The Lahore fort has an appealing ‘abandoned’ atmosphere and a wonderful place to simply wander around to start attraction of the old city. Lahore is the 2nd largest city in the country, contains many historical places. It is also called Royal Fort, Shahi Qila and Badshahi Qila cover a massive area of 20 hectares. Lahore Fort and Shalamar Garden are enlisted as World Heritage Sites in 1981 by UNESCO (United Nations Educational, Scientific and Cultural Organization).
The Lahore Fort history is shrouded in mystery and no one known about its traditions. However, Lahore fort was built by the son of Ramayana of Legendary age, attributed to mythic “LOH”, a small shrine still exist in Lahore fort nearby to Alamgiri gate. Therefore, built, damaged, demolished, rebuilt and restored numerous times before being given its present form by Mughal Emperor Akbar in 1566.
Thus, within it is a succession of stately palaces, halls, and gardens built by Mughal emperors Akbar. In 1618, Emperor Jehangir modified the fort, however later on; it was damaged by Sikhs and British. Moreover, the small Moti Masjid “Pearl Mosque” was built by Shah Jahan in 1644 for the private use of the ladies of the royal household and was restored to its original delicacy in 1904.
Lahore Fort is the only place, which represents the diverse phases in the development of Mughal architecture. Emperor Jehangir, Shah Jahan, and Aurangzeb, built many other great Mughal forts at Delhi and Agra in India. Its believed that the site conceals some of Lahore’s most ancient remains.
The fort is entered on its western side through the colossal Alamgiri Gate, built by Aurangzeb in 1674 as a private entrance to the royal quarters. It was large enough to allow several elephants carrying members of the royal household to enter at one time. Moreover, Diwan-i-Aam “Hall of Public Audience” was built by Shah Jahan in 1631, with an upper balcony added by Akbar.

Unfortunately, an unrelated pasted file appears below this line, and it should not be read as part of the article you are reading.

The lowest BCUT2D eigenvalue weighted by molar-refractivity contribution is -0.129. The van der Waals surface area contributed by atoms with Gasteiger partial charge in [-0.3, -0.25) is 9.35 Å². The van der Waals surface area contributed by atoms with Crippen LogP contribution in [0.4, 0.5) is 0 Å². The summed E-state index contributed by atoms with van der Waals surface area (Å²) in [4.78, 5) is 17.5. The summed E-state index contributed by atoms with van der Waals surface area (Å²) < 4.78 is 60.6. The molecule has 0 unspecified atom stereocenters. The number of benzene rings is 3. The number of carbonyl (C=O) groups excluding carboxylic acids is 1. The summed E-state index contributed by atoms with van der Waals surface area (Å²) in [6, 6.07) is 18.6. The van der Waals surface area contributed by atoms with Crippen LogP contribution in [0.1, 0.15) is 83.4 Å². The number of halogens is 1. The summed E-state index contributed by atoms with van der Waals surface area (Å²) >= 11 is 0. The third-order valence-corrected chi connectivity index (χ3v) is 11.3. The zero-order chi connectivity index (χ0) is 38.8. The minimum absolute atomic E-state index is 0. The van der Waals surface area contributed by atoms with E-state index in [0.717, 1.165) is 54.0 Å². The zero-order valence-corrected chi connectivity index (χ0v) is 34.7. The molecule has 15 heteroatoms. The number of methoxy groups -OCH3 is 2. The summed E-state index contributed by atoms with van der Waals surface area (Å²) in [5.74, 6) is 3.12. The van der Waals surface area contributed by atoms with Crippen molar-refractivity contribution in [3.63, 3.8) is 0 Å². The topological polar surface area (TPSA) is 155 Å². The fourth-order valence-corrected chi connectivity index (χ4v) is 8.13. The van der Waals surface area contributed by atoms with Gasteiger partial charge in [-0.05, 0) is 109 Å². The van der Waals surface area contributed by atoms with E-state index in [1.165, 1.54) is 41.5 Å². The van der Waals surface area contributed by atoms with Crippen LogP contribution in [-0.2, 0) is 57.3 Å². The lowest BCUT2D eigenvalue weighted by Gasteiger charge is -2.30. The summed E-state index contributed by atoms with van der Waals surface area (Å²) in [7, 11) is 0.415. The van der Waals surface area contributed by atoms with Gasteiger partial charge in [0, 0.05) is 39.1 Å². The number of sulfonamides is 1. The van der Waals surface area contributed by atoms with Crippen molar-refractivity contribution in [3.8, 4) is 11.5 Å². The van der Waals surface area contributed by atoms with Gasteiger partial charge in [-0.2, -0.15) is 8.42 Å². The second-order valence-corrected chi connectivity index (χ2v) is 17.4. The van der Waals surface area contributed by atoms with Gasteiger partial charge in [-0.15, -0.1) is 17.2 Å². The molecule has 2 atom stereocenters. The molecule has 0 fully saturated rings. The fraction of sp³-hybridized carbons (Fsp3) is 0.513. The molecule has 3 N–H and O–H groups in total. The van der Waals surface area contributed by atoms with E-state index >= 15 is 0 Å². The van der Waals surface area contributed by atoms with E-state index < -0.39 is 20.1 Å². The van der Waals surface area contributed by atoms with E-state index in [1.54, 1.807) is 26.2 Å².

Its where the emperor would make a daily public appearance, receive official visitors and review parades. Khawabgah-i-Jehangir “Jehangir’s Sleeping Quarters”, a pavilion on the north side of his quadrangle, now houses small museum of Mughal antiquities. By moving towards west side, another elegant pavilion, the Diwan-i-Khas “Hall of Private Audience”, was built by Shah Jahan for receiving guests.
Makateeb Khana “Reception Chamber” the forecourt of Jahangir’s palace was built in 1617-18 A.D. It was used as the entrance gate by Muharrirs (Clerks). Lal Burj, is a three-storied summer pavilion lies adjacent to Diwan-e-Khas are the beautiful work of Emperor Jahangir and Shah Jahan.
The exterior is beautifully furnished with tile mosaic and filigree work, while the interior is a model of colorful fresco paintings. Moreover, Kala Burj building also used to serve as a summer pavilion and it is similar to Lal Burj in many respects. It occupies north-west corner of Khilwat Khana (Place of Isolation). Another Hammam-e-Shahi (Royal Bath) was built by Shah Jahan in about 1633 A.D. patterned on Turkish style, so it comprises Jama Khana (Dressing and undressing room). The bath also had the facility of warm and hot water.
In 1631, Shah Jahan built Shish Mahal “Palace of Mirrors”, beautifully decorated with glass mirrors set into the stucco interior, it was built for the empress and her court and installed with screens to conceal them from prying eyes. The walls were original marble tracery screens and pietra dura (inlay work) are in remarkable condition. The view from here over the rest of the fort and Badshahi Mosque is breathtaking.
Furthermore, “Naulakha” (meaning nine lakh (900,000), refers to the price to build it or the number of semiprecious stones used in its construction) is the marble pavilion on the west side of the quadrangle, lavishly decorated with pietra dura – studded with tiny jewels in intricate floral motifs. Also, move to down the Hathi Paer “Elephant Path” and through Shah Burj Gate; look behind to see the finely painted tilework of the outer wall.
There are three small museums on site “Armoury Gallery” exhibits various arms including pistols, swords, daggers, spears, and arrows; the “Sikh Gallery” predominantly houses rare oil paintings; and the “Mughal Gallery” exhibits old manuscripts, calligraphy, coins, and miniature paintings, as well as an ivory miniature model of India’s Taj Mahal.
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